10 years on, lawmakers wonder who is in charge of Nato cargo

Pakistan has yet to sign a formal agreement with NATO to regulate cargo movement.


Shahbaz Rana August 26, 2011

ISLAMABAD:


Despite the passage of ten years during which trailers carrying North Atlantic Treaty Organization (Nato) cargo have been plying the national highways between Karachi and Torkham, causing Rs122 billion ($1.4 billion) in damages to road infrastructure, Pakistan has yet to sign a formal agreement with the 28 nations’ group to regulate the movement of its cargo.


Nato trailers have been carrying load beyond the approved axel load limit, causing extensive damages to the road network, said an official of the National Highway Authority (NHA), Najeeb Qadar, in a testimony to the National Assembly standing committee on commerce.

“The losses have been shared with the Foreign Office and the NHA is considering either charging an international borders fee or a transit fee to rehabilitate the infrastructure,” Qadar said.

Nato and International Security Assistant Forces are using three road networks from Karachi to the Afghan border.

No legal agreement

There is no formal agreement with Nato and Isaf for the movement of their cargo, according to the defence ministry, said the panel chairperson Engineer Khurram Dastgir.

Pakistan signed a memorandum of understanding with Britain, as a representative of Nato, in 2001, but that has no legal binding, said Dastgir.

“The tenth anniversary of 9/11 is approaching but agreements regarding cargo transit are still vague, despite serious apprehensions that weapons are being smuggled in Nato containers,” he added.

The committee recommended that the government bring Nato and Isaf supply explicitly within the ambit of Pakistani laws.

Meanwhile, Commerce Secretary Zafar Mahmood said Pakistan’s understanding with Nato was a “military affair” and his ministry had nothing to do with it.

“The commerce ministry was kept out of the loop at the time of signing of the MoU with Britain,” he said.

‘Toothless’ NHA

NHA officials, the Federal Board of Revenue and the Commerce Ministry were not on the same page, however, on the issue of checking the containers and charging a fee.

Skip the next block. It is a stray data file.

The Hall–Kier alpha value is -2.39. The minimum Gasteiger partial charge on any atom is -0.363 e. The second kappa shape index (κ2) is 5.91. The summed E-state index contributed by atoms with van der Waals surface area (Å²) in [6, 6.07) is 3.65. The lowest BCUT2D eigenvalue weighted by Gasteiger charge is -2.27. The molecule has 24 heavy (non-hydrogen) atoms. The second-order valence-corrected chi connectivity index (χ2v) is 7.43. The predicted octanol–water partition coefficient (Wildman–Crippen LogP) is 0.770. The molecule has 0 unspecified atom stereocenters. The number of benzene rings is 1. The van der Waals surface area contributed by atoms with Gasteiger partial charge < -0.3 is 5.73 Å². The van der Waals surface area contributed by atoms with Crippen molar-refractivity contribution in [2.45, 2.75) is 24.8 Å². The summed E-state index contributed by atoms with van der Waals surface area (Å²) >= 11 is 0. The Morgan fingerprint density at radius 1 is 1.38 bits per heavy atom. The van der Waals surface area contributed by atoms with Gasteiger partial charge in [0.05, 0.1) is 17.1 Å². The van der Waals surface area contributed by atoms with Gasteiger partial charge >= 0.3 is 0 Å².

Despite exceeding the axel limit, the authorities are handicapped to take any action against Nato trailers, said Qadar. The NHA cannot force the drivers to unload the goods.

The maximum penalty for violating the axel limit is Rs5000 and that does not stop the drivers from overloading, he added.

The commerce secretary, however, said there was nothing in the law that stops the NHA from taking action against Nato trailers for violating the axel load limit.

Meanwhile, the FBR opposed NHA’s proposition to charge a fee from Nato trailers.

Under the MoU, the government cannot levy any tax on the Nato cargo, an FBR representative said.

“It seems that there is no coordination between the government ministries and no one has comprehensive information on what is going on in the name of Nato transportation,” said Yasmeen Rehman of the PPP.

Meanwhile, the issue of smuggling under the garb of Nato supplies has already surfaced.

According to some official estimates, at least 7,922 Isaf containers went missing en route to Kabul, causing billions of rupees in losses to the exchequer.

Published in The Express Tribune, August 26th,  2011.

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COMMENTS (7)

grain2315 | 9 years ago | Reply

@Cautious: the most ungrateful of allies, who has deliberately set out to destroy and humiliate his friend. good old uncle sam. where ever the us has become involved its always been the same for that country..

Bangash | 9 years ago | Reply

Govt of Pakistan , feckless and impotent as usual.

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